Bert started showing signs of autism at eighteen months with speech delay, difficulty maintaining eye contact, and a dislike for being cuddled. As Bert grew, he and his mother developed strategies for how to accommodate some of Bert’s sensitivities, such as a “beach ball kiss,” in which an imaginary beach ball filled space between them when they kissed hello and goodbye. Laura too had sensory issues, particularly with clothing fabrics. The two of them learned to cope with their sensitivities through the years, so they became normal for them. It also felt normal for their son, JT, to be on the autism spectrum. They didn’t view themselves as people to be pitied, but used the opportunity to help others understand the world of autism and how people on the spectrum could thrive just like anyone. Their story educated and inspired millions and gave those affected by autism hope.
The story of Bert, Laura, and JT were heavily influenced by my wife Patty’s and my experience raising our son Trevor. He was diagnosed with Autism Spectrum Disorder at age five (the clinical diagnosis was Pervasive Developmental Disorder, Not Otherwise Specified or PDD-NOS) back in 1998. At the time, autism wasn’t well known and our only exposure to it was Dustin Hoffman’s character in Rainman. We had no idea what the future had in store for us as a family. Would he ever graduate high school? Would he drive? Would he have relationships? Through the years Trevor amazed us with what he was able to do and how he learned to cope with his autism. Today he is a college graduate who lives on his own, drives, works, and has an active social life. Yes, he has challenges that will be with him for the rest of his life. But we learned an important lesson with Trevor; the moment we underestimated him he proved us wrong.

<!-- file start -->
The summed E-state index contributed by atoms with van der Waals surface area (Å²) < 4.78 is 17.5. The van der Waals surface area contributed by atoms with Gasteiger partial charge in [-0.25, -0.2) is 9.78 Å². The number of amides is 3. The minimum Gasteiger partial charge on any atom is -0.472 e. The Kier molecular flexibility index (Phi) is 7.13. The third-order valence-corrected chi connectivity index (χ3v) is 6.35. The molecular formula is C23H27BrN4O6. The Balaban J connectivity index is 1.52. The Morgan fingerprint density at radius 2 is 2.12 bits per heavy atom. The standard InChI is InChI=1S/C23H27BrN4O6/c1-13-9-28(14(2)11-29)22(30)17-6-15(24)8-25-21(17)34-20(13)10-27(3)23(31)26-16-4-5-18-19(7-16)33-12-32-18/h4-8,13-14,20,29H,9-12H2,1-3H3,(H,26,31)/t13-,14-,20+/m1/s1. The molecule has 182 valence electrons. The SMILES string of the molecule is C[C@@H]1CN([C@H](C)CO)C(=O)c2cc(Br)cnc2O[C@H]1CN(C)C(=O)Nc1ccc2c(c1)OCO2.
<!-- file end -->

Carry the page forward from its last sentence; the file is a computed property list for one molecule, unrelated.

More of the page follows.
You may have your own perceptions of people with disabilities, whether it be physical (paralysis), cognitive (autism), present at birth (Down Syndrome) or related to an injury (amputation due to an accident). Your perceptions may be due to personal experience, observing a friend or loved one, or what you see in the media. Your perceptions may be inclusive or biased. Only you can decide.
So, what’s your action? Educate yourself. Disability:IN, American Association of People with Disabilities, Special Books by Special Kids, Autism Speaks, Center for Disease Control and Prevention’s Disability and Health Overview, and Northwest Center are some great resources to help you better understand people with disabilities. Do your own web searches, just make sure the information you’re taking in is from credible sources.
Take the time to learn more about disabilities and focus less on the “dis” and more on “abilities.” Oh, and if you want to learn more about Bert, Laura and JT’s story, check out The Lawless One and the End of Time.
Keynote Speaker | Board Director | Autism Advocate | Author | Project Management Expert | Microsoft/Accenture Veteran